Put on a kettle of water to boil (will be used with pasta later).  Heat the oil and butter over medium to low heat.  You don't want it so hot that the garlic browns.  Saute mushrooms, green onions, garlic and any veggies you're adding in the oil/butter mixture.  Add shrimp and cook until it turns pink.  Sprinkle with lemon juice and pepper.  Taste and season with salt if you think it needs some.  Transfer to serving bowl.  Warning:  don't cook the shrimp too long--just until it's pink--or it will be rubbery.  That's why I use raw shrimp.  If you use pre-cooked shrimp, it gets rubbery just heating up in the sauce.

Put dried pasta into a colander, pour boiling water over it to reheat and unstick it.  Drain and put into a serving bowl; pour a little olive oil over it and toss to keep it from clinging together.  Serve immediately.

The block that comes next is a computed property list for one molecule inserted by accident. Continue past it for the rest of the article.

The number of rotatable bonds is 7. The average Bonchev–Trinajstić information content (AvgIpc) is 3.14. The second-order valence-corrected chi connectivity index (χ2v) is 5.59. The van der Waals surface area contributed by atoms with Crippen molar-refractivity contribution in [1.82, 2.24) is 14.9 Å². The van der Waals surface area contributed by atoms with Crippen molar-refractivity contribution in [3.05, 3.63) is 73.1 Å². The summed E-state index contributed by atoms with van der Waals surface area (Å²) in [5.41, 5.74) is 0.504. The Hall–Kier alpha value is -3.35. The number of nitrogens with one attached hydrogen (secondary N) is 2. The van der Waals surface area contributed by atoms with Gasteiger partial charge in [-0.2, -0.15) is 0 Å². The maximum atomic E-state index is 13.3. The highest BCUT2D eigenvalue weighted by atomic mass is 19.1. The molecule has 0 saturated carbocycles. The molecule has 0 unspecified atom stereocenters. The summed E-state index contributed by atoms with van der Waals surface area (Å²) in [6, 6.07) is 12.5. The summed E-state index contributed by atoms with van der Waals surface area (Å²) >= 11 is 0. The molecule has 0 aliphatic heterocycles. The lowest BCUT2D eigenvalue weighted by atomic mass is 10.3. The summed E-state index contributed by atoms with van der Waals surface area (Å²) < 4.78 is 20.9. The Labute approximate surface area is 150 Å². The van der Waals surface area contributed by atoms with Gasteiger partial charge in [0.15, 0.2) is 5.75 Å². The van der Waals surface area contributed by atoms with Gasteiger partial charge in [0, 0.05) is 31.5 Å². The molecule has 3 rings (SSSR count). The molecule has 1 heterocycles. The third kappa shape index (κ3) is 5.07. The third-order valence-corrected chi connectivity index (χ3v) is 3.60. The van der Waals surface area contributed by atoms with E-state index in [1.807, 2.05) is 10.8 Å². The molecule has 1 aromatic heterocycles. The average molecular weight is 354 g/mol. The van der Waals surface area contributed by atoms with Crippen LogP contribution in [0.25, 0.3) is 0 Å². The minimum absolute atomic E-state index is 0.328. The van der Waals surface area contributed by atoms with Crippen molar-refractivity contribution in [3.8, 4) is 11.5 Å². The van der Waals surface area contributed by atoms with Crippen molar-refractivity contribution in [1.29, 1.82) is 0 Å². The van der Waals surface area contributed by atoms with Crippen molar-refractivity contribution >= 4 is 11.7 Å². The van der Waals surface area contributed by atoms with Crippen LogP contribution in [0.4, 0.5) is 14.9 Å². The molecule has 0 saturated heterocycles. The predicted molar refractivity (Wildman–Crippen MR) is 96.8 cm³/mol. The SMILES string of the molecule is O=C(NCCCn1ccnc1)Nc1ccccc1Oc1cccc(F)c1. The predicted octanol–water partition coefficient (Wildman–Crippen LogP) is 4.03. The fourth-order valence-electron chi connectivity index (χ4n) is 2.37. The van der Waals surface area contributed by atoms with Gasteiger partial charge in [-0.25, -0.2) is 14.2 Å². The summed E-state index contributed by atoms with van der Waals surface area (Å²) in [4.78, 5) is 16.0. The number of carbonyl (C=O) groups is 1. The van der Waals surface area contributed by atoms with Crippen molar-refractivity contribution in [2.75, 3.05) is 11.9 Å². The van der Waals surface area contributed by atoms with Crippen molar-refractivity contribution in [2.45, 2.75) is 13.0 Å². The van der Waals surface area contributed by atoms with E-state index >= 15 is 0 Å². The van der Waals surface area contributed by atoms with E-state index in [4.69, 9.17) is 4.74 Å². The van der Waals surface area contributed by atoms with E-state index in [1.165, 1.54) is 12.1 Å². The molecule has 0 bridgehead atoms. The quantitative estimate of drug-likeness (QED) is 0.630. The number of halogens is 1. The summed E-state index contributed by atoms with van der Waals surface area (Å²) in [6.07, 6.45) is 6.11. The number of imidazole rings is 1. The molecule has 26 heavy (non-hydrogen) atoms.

The shredded parmesan can be served in its own little bowl so each person can take as much as they like.

For my luncheon today I took the tails off the shrimp (this was a group of ladies, after all), but if you like to get up close and personal with your food you can leave them on, necessitating putting the shrimp in your mouth and pulling the tail off with your fingers while you're eating them (I admit that 9 times out of 10 I leave them on :).  As you can see in the picture, I used a combination of brown and white mushrooms today, and added the asparagus mentioned earlier.  That little pile of yellow stuff in the picture is the pressed garlic.  I served it with a green salad.  Doesn't that make a pretty plate?